Although the decisions database has been online for many years, the new search interfaces are more user-friendly, the former format for entering case numbers e.g. T_0208/84 no longer being essential, accessibility of full text decisions and where available pdf versions now being at a single click, and the forward listing not only providing an easy link to potentially relevant later decisions but also giving an immediate indication as to whether any particular case has been influential or has not been followed in subsequent decisions. It has been said that ignorance of the law is no excuse, and so far as the EPO is concerned the latest improvements to the decisions database have done much to put the knowledge base of previous decisions at the immediate disposal of every practitioner. 

Paul Cole
Chartered Patent Attorney
European Patent Attorney

Lucas & Co.

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“Particular Machine” not required: Ex Parte Dietz et al., Appeal 2009-008029, BPAI

Monday, June 27th, 2011

Ex Parte Dietz answers the question, at least as far as this BPAI panel is concerned, as to what structure need be recited in a “software claim” to bring it within the “machine” category of patent eligible subject matter. What is notable perhaps in its absence is any reference to the need to recite any “particular machine,” as opposed to simply just a “server” or the like, in order to bring a claim into the realm of the patent eligibility. Ex Parte Dietz et al In Ex parte Dietz, the following claim 1 was rejected under Section 101 for failure to recite at least one hardware element.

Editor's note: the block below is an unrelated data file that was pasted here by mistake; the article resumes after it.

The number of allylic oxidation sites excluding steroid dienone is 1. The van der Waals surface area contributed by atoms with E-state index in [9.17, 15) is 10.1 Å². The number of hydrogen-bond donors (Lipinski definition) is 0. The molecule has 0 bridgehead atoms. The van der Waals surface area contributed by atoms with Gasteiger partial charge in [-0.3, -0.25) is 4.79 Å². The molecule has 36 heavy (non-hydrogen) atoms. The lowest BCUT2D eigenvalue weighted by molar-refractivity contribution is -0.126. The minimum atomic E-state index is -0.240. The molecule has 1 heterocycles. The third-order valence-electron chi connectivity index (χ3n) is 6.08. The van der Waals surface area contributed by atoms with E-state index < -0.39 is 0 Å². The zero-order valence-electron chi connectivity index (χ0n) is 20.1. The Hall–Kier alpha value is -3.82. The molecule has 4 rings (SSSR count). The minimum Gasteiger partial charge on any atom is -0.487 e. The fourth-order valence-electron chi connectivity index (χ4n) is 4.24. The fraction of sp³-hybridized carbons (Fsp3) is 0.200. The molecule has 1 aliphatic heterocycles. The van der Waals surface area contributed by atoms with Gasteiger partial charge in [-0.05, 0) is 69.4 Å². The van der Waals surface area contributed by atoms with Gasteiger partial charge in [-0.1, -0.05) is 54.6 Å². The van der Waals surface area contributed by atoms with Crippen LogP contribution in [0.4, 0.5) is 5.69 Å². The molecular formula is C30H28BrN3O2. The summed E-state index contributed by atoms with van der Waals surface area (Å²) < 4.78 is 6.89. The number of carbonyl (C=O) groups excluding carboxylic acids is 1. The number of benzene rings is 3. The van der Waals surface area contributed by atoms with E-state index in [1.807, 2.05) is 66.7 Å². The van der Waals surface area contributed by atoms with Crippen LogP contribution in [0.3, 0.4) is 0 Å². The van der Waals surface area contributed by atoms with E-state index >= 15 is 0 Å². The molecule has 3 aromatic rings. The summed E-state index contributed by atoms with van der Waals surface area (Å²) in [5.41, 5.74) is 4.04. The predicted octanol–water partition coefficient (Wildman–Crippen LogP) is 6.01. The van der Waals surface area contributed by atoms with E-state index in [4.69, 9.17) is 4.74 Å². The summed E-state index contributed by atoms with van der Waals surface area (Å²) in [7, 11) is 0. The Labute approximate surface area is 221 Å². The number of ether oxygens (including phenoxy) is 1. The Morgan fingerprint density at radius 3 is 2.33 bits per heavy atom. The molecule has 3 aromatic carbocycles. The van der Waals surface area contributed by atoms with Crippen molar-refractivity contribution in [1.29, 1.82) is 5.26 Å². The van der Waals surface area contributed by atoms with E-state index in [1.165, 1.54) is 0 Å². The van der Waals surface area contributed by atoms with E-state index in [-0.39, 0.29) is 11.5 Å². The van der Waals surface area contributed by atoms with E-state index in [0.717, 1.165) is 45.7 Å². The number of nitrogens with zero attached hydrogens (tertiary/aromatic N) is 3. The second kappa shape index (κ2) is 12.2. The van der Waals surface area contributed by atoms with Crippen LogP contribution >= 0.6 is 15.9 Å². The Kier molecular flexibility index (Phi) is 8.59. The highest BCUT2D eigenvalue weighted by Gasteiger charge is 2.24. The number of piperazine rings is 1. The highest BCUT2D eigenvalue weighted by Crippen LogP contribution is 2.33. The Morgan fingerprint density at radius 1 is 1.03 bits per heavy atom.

1. In a World Wide Web (Web) communication network with user access via a plurality of data processor controlled interactive receiving display stations for displaying received hypertext Web documents, transmitted from source sites on the Web, including at least one display page containing text, images and a plurality of embedded hyperlinks, each hyperlink being user activatable to access and display a respective linked hypertext Web document from source sites on the web, a system for controlling access activity from activated hyperlinks and their respective Web document source sites comprising: